Construction safety assessment framework for developing countries: a case study of Sri Lanka
journal contributionposted on 2013-01-01, 00:00 authored by K Priyadarshani, Gayani KarunasenaGayani Karunasena, S Jayasuriya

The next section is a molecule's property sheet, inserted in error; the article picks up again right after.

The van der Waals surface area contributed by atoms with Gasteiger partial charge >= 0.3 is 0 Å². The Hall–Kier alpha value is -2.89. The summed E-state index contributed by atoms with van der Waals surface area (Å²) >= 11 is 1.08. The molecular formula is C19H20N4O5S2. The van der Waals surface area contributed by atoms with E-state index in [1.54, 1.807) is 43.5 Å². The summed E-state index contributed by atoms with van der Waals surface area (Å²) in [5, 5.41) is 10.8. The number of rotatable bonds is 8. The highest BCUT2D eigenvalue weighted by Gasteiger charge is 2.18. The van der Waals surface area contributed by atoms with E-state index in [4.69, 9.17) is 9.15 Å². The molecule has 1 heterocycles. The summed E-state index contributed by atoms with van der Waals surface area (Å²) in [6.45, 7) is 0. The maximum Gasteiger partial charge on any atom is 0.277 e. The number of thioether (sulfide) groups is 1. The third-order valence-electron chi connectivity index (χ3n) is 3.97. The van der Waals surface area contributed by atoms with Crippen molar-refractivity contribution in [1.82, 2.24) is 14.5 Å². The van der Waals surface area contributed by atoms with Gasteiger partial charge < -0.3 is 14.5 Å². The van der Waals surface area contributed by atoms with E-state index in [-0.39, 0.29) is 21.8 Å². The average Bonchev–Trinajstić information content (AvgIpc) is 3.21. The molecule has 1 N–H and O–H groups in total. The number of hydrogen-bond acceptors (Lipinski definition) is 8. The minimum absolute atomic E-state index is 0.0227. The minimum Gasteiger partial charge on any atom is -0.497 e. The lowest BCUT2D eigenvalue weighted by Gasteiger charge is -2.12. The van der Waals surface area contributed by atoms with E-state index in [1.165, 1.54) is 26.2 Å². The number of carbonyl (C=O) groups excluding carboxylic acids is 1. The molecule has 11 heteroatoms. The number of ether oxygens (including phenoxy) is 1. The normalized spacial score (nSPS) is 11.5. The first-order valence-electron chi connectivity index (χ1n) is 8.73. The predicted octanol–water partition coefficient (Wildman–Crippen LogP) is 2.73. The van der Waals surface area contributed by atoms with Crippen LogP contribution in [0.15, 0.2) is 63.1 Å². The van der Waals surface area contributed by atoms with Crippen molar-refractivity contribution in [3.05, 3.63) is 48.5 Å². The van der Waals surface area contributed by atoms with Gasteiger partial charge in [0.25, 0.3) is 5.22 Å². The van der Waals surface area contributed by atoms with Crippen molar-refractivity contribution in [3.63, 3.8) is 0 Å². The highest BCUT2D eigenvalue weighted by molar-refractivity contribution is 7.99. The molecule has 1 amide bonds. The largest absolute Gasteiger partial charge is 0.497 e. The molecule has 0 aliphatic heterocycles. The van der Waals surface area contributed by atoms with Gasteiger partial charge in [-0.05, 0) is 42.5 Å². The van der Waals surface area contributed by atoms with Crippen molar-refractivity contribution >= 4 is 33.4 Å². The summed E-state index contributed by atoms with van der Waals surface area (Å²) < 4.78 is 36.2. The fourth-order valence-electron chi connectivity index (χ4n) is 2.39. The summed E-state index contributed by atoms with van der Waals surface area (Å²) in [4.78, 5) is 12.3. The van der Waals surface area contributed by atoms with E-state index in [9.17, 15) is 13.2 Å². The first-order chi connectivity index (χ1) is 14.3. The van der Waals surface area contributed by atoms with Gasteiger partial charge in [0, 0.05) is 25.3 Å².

Construction safety on project sites is of utmost importance due to the nature of the construction industry. However, it is usually a secondary concern in a market-driven society where the main concern is completing projects at the required quality with minimum time and cost. Thus, safety issues are considered only after an accident occurs at a construction site with follow up measures to improve working conditions, especially in developing countries. In Sri Lanka, according to the International Labour Organisation, one out of six accidents and 25 out of 40 deaths occur at construction sites due to negligence or carelessness. These statistics show that safety is not adequately considered in the Sri Lankan construction industry. Therefore, proper safety management in construction is of utmost importance; hence, this study aims to introduce a benchmark to measure construction safety through a proposed safety management assessment framework. Factors affecting construction safety performance were explored through a questionnaire survey conducted in Sri Lanka. The results suggest that a benchmark of construction safety should be considered across six dominant groups of factors: management commitment, management measures, implementation, project nature, individual involvement and economic investment. Management commitment is the most dominant factor that affects construction safety and consists of implementing organisational safety policies, assigning safety responsibilities at all levels, etc. The proposed management framework will facilitate a benchmarking process and initiatives for improving construction safety performance in developing countries.